There is one particular photograph in which Rybak’s wife and daughter are holding his jacket. They are clinging to it as to an anchor. The impulse is to glance at it and then to turn your gaze quickly away. You don’t want to look at it, don’t want to try it on, or even pull it to yourself to hug it, because the absence is impossible to comprehend, let alone a thing to grasp.

What does it mean to keep on living when that which had been the best part of your life is now completely in the past? This never-ending knot of pain, loss, guilt, sadness, obsessively analyzing what happened, and the non-stop list of questions. You mean he really couldn’t run away? You mean no one could rescue him? For what reason did my loved one die?!

In Rybak’s case, there was no running away. He was a fighter, and he purposely faced the risk, protecting and securing the safety of his family. He understood what dangers awaited his women, and he did everything possible to shield them from being implicated in anything associated with his community and political activity.

More than once he told his wife: “Don’t ask me too many questions because you’ll be in danger if you know too much. All in all, you’ll be better off not knowing what I’m involved in.”

He was well aware that “in the event of” something happening, he might not survive. He accepted such risk as part and parcel of his fate.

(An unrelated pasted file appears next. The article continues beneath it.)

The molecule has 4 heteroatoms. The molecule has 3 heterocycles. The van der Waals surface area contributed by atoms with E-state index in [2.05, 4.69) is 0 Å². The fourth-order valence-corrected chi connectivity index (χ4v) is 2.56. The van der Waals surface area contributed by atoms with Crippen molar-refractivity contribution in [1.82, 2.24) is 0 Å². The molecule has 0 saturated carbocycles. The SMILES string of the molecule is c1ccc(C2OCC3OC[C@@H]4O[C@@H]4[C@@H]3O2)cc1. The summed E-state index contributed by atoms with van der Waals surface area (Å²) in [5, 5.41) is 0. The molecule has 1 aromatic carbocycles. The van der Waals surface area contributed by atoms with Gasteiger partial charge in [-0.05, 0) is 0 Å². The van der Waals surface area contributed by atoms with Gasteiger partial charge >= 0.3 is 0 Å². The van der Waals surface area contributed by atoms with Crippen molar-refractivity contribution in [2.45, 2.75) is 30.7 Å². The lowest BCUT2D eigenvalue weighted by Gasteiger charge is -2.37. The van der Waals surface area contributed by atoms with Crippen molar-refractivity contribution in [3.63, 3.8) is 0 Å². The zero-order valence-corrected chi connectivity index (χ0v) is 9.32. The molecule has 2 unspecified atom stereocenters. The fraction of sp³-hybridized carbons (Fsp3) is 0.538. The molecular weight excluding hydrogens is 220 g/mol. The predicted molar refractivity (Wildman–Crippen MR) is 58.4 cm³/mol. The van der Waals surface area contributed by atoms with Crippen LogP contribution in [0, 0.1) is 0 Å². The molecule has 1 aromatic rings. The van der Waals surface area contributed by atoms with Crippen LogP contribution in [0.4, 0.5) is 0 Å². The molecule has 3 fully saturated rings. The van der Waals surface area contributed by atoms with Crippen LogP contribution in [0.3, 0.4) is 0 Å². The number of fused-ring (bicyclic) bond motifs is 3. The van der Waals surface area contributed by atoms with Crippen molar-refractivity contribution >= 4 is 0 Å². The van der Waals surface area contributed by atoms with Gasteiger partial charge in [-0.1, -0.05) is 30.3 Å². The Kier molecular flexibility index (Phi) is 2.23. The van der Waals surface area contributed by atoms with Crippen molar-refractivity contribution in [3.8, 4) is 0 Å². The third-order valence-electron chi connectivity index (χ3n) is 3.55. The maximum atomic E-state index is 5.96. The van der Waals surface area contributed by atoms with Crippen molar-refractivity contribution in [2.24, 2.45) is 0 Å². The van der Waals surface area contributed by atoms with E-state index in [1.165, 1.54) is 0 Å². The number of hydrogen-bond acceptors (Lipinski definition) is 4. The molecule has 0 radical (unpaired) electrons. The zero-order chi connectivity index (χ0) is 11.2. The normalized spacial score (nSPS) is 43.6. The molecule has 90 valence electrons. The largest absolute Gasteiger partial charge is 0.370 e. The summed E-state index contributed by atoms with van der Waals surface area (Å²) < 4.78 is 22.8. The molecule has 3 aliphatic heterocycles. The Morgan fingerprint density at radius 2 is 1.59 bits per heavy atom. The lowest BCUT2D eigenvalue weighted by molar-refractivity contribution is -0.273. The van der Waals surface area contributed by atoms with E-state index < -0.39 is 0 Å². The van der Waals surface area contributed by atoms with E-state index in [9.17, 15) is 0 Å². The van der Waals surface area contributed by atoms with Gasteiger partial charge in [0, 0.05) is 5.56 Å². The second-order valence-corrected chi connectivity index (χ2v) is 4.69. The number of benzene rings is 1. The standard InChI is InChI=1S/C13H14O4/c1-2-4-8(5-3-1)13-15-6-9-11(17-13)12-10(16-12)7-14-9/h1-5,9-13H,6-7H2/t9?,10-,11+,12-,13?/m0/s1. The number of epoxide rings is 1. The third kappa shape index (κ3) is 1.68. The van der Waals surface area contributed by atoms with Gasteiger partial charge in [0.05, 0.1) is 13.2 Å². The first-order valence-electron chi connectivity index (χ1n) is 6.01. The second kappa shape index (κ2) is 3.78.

His murder became an irreparable loss for Ukraine. His death made us stronger, more hardened, and more cynical. Is it really that easy to kill a Ukrainian for the mere fact that he is Ukrainian? Can they get away with killing a Ukrainian on account of our blue and yellow flag, or our language, our national anthem, our country?

Yes. The answer is yes to all these questions. Such is the new reality into which we have been pushed, as into ice-cold water. The Rybak tragedy has become the stimulus needed to muster the strength required to emerge back onto the surface. His tragedy has forced us to thrash our hands and feet in anger and to fight for life.

And when we remember Volodymyr Rybak, let’s not call to mind the image of his lifeless, mutilated body, pulled from the river; or his stomach slashed open, the burns, the horrific wounds. And let us not think about the excruciating torture inflicted on him in the final hours of his life.

Let us remember instead the strong, handsome, resolute young man who mesmerizes us when we look at him. Let us think about genes that cannot be so easily obliterated with the stroke of a brush… and consider the courage he possessed that enabled him to laugh in the face of the enemy, that blood of bravery that is renewed and then renewed again in our land.

Let us consider the great honour and tremendous responsibility of being the son of one’s nation, and that while it is possible to destroy the body, the soul remains eternal.

Translated by: Jeffrey D. Stephaniuk
Edited by: Lydia Eliashevsky-Replansky